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GG Jackson Q&A

Updated: Jun 11, 2022


Credit: @_maxx_ (IG)

When Pro Insight last checked in with Gregory “GG” Jackson, he was one of the standouts of the Tarkanian Classic in December 2021 and was highly ranked by the major services. Since 2022 started, and these services released their latest rankings on the high school class of 2023, Jackson has gained further momentum, even garnering the number-one spot in the junior class on Rivals. Already coming close to having a pro body, the forward has fine-tuned his game, combining his athleticism and agility with a skill set that makes him fit with just about any line-up.


At 6’9”, Jackson brings ball skills and playmaking, along with defensive versatility that have many envisioning just how high he can go in the 2024 NBA draft. It is indeed a long way away, however with continued improvement in skill development coupled with his combination of physical and athletic tools, the sky appears to be the limit. In the meantime, he is truly becoming one of the marquee names among his peer group. With his recruitment filled with blue bloods and high majors, he has taken some significant visits recently, with more on the horizon.


In our latest interview with GG Jackson, Pro Insight’s Andrew Slater made the trip to South Carolina to learn more about the elite prospect. In their discussion, Jackson goes further into his process, as he talks about what he has been doing to get to where is today. He also breaks down official visits to Duke, Georgetown and North Carolina, talks about his family background, which characteristics he gets from his parents, his upcoming local visit to South Carolina, his teammates with Team CP3, a timeline for his decision, and more.


For the next installment of the Pro Insight Q&A series, we present 2023 prospect Gregory “GG” Jackson, from Columbia, South Carolina:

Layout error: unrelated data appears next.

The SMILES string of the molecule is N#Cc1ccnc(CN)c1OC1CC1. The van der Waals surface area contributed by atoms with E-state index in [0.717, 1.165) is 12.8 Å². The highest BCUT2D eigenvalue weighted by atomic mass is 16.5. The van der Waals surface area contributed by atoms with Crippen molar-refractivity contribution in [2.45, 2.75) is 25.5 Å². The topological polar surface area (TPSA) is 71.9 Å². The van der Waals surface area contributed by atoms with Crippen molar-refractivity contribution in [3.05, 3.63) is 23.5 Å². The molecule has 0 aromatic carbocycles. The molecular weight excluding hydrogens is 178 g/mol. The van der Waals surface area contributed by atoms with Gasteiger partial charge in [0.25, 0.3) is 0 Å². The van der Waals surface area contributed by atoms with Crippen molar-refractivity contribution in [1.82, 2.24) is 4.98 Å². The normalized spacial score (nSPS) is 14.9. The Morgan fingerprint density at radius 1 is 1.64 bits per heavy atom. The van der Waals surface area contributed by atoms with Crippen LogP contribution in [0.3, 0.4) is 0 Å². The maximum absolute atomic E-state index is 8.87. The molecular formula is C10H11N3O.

Pro Insight: I wanted to discuss your growth and improvement. People keep mentioning your improvement since the summer. Do you think that’s accurate and how do you account for it?


GG Jackson: It’s definitely accurate. The team that they assembled on the AAU circuit, it was a crazy test experiment. It could have went well, but we fell short, but it definitely shows growth. I was a big man getting a bunch of rebounds and blocking shots. I still had that aspect of the game, but playing with those guys and training with them opened up a different part of my game.


PI: I remember asking Kyrie, when he first started to blow up, if it was a matter of people noticing it or had he really improved…and he thought it was just people noticing. What about your situation?


GJ: I feel like a combination. I feel like I could always do the things that I can do, but now it’s just a matter of me polishing it up. Tightening up some things.


PI: What’s the next stage of your development?


GJ: Becoming a better leader. I feel like I want to take over all the games.


PI: In terms of leadership, do you want to be more vocal?


GJ: Yes, sir. I want to be more vocal, stuff like calling a huddle and stuff like that.


PI: What are you looking to do physically? Obviously, you’ve got a good frame. What do you try to do?


GJ: I want to add on muscle so bad, but the more I try to eat, the more I burn. It keeps adding and then going away. So, I think if I keep going at it, I’ll get in better shape.


PI: What advice do you have for younger kids? How did you get to be like this? What’s your typical day like?


GJ: A typical day, you gotta wake up and stretch, definitely. That’s really important. I try to stretch as soon as I get out of the bed, so when we have those early morning practices, it’s about six. That’s about three days a week. Obviously, you’ve got to eat well. Depending on your schedule, you’ve got to work some kind of weight room time in. It doesn’t have to be basketball, it could be film, working on different combinations of moves. I definitely sit down with myself and not really talk to myself, but I kind of think of different combinations of moves that I could try to do.